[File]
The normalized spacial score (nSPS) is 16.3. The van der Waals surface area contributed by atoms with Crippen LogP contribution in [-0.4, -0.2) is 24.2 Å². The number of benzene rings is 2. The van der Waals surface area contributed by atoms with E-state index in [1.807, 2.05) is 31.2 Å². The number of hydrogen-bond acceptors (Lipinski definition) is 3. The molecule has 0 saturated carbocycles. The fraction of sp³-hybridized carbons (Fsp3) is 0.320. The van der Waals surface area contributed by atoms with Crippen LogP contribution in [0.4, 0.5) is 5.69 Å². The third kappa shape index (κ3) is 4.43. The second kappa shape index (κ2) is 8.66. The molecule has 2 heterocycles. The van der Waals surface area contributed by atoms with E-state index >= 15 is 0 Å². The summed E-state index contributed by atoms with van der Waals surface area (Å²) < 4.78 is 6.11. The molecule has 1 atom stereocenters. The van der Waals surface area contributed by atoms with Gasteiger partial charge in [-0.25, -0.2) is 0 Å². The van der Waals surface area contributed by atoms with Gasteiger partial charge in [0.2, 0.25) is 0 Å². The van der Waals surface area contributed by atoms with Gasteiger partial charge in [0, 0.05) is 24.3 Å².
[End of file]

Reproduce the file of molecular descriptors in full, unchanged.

The normalized spacial score (nSPS) is 16.3. The van der Waals surface area contributed by atoms with Crippen LogP contribution in [-0.4, -0.2) is 24.2 Å². The number of benzene rings is 2. The van der Waals surface area contributed by atoms with E-state index in [1.807, 2.05) is 31.2 Å². The number of hydrogen-bond acceptors (Lipinski definition) is 3. The molecule has 0 saturated carbocycles. The fraction of sp³-hybridized carbons (Fsp3) is 0.320. The van der Waals surface area contributed by atoms with Crippen LogP contribution in [0.4, 0.5) is 5.69 Å². The third kappa shape index (κ3) is 4.43. The second kappa shape index (κ2) is 8.66. The molecule has 2 heterocycles. The van der Waals surface area contributed by atoms with E-state index >= 15 is 0 Å². The summed E-state index contributed by atoms with van der Waals surface area (Å²) < 4.78 is 6.11. The molecule has 1 atom stereocenters. The van der Waals surface area contributed by atoms with Gasteiger partial charge in [-0.25, -0.2) is 0 Å². The van der Waals surface area contributed by atoms with Gasteiger partial charge in [0.2, 0.25) is 0 Å². The van der Waals surface area contributed by atoms with Gasteiger partial charge in [0, 0.05) is 24.3 Å².